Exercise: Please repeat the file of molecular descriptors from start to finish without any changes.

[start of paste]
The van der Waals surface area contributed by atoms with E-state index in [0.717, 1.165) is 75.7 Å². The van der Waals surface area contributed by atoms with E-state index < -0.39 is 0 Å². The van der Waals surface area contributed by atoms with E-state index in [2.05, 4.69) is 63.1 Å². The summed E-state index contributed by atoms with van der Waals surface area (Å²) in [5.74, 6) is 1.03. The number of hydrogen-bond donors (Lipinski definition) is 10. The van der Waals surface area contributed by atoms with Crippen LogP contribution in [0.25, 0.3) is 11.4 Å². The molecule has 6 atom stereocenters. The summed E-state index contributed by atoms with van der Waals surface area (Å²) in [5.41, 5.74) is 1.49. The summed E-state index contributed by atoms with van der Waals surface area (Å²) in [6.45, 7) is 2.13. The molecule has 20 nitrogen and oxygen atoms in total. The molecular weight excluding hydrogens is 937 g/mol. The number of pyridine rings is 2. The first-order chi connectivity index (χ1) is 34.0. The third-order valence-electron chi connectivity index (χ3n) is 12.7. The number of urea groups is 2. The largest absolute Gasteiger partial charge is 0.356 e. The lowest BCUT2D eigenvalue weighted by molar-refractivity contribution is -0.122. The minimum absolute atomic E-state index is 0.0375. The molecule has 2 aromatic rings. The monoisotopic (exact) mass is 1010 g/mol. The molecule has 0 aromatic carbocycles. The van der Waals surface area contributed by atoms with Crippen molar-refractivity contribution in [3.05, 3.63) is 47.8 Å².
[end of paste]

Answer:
The van der Waals surface area contributed by atoms with E-state index in [0.717, 1.165) is 75.7 Å². The van der Waals surface area contributed by atoms with E-state index < -0.39 is 0 Å². The van der Waals surface area contributed by atoms with E-state index in [2.05, 4.69) is 63.1 Å². The summed E-state index contributed by atoms with van der Waals surface area (Å²) in [5.74, 6) is 1.03. The number of hydrogen-bond donors (Lipinski definition) is 10. The van der Waals surface area contributed by atoms with Crippen LogP contribution in [0.25, 0.3) is 11.4 Å². The molecule has 6 atom stereocenters. The summed E-state index contributed by atoms with van der Waals surface area (Å²) in [5.41, 5.74) is 1.49. The summed E-state index contributed by atoms with van der Waals surface area (Å²) in [6.45, 7) is 2.13. The molecule has 20 nitrogen and oxygen atoms in total. The molecular weight excluding hydrogens is 937 g/mol. The number of pyridine rings is 2. The first-order chi connectivity index (χ1) is 34.0. The third-order valence-electron chi connectivity index (χ3n) is 12.7. The number of urea groups is 2. The largest absolute Gasteiger partial charge is 0.356 e. The lowest BCUT2D eigenvalue weighted by molar-refractivity contribution is -0.122. The minimum absolute atomic E-state index is 0.0375. The molecule has 2 aromatic rings. The monoisotopic (exact) mass is 1010 g/mol. The molecule has 0 aromatic carbocycles. The van der Waals surface area contributed by atoms with Crippen molar-refractivity contribution in [3.05, 3.63) is 47.8 Å².